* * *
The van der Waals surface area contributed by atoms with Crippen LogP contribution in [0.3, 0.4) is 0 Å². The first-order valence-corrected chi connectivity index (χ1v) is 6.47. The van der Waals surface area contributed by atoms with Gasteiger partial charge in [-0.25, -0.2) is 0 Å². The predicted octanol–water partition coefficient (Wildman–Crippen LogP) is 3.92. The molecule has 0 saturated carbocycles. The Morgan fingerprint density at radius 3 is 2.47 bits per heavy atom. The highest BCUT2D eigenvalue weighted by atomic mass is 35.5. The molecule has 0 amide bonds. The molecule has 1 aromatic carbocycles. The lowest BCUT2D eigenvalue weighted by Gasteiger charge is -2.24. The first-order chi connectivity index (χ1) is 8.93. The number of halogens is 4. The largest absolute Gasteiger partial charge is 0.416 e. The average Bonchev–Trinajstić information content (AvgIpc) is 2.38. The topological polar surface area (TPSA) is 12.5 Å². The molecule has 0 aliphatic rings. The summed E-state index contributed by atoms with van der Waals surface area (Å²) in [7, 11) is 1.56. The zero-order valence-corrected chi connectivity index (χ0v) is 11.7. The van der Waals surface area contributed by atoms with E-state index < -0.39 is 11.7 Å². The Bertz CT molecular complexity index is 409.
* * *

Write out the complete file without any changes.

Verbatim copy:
The van der Waals surface area contributed by atoms with Crippen LogP contribution in [0.3, 0.4) is 0 Å². The first-order valence-corrected chi connectivity index (χ1v) is 6.47. The van der Waals surface area contributed by atoms with Gasteiger partial charge in [-0.25, -0.2) is 0 Å². The predicted octanol–water partition coefficient (Wildman–Crippen LogP) is 3.92. The molecule has 0 saturated carbocycles. The Morgan fingerprint density at radius 3 is 2.47 bits per heavy atom. The highest BCUT2D eigenvalue weighted by atomic mass is 35.5. The molecule has 0 amide bonds. The molecule has 1 aromatic carbocycles. The lowest BCUT2D eigenvalue weighted by Gasteiger charge is -2.24. The first-order chi connectivity index (χ1) is 8.93. The number of halogens is 4. The largest absolute Gasteiger partial charge is 0.416 e. The average Bonchev–Trinajstić information content (AvgIpc) is 2.38. The topological polar surface area (TPSA) is 12.5 Å². The molecule has 0 aliphatic rings. The summed E-state index contributed by atoms with van der Waals surface area (Å²) in [7, 11) is 1.56. The zero-order valence-corrected chi connectivity index (χ0v) is 11.7. The van der Waals surface area contributed by atoms with E-state index < -0.39 is 11.7 Å². The Bertz CT molecular complexity index is 409.